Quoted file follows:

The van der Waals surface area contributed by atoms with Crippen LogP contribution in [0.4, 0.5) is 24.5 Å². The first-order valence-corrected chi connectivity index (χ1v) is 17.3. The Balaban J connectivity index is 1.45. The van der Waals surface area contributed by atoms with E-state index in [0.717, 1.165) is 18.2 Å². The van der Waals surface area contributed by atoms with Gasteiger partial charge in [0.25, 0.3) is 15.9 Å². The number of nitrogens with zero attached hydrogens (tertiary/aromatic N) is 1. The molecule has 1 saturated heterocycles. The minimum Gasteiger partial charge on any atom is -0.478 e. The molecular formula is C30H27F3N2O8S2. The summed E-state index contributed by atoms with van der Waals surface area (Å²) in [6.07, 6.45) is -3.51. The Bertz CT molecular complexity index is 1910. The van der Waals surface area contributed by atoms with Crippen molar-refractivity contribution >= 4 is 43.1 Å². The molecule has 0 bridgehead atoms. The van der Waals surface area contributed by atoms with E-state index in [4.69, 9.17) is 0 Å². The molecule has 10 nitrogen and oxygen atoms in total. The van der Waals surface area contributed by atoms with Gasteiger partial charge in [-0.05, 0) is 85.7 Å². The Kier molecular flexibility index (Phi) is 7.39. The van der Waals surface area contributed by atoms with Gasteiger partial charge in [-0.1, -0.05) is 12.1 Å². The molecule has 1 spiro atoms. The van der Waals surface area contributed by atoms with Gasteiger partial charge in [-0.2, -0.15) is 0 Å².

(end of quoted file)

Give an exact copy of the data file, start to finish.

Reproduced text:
The van der Waals surface area contributed by atoms with Crippen LogP contribution in [0.4, 0.5) is 24.5 Å². The first-order valence-corrected chi connectivity index (χ1v) is 17.3. The Balaban J connectivity index is 1.45. The van der Waals surface area contributed by atoms with E-state index in [0.717, 1.165) is 18.2 Å². The van der Waals surface area contributed by atoms with Gasteiger partial charge in [0.25, 0.3) is 15.9 Å². The number of nitrogens with zero attached hydrogens (tertiary/aromatic N) is 1. The molecule has 1 saturated heterocycles. The minimum Gasteiger partial charge on any atom is -0.478 e. The molecular formula is C30H27F3N2O8S2. The summed E-state index contributed by atoms with van der Waals surface area (Å²) in [6.07, 6.45) is -3.51. The Bertz CT molecular complexity index is 1910. The van der Waals surface area contributed by atoms with Crippen molar-refractivity contribution >= 4 is 43.1 Å². The molecule has 0 bridgehead atoms. The van der Waals surface area contributed by atoms with E-state index in [4.69, 9.17) is 0 Å². The molecule has 10 nitrogen and oxygen atoms in total. The van der Waals surface area contributed by atoms with Gasteiger partial charge in [-0.05, 0) is 85.7 Å². The Kier molecular flexibility index (Phi) is 7.39. The van der Waals surface area contributed by atoms with Gasteiger partial charge in [-0.1, -0.05) is 12.1 Å². The molecule has 1 spiro atoms. The van der Waals surface area contributed by atoms with Gasteiger partial charge in [-0.2, -0.15) is 0 Å².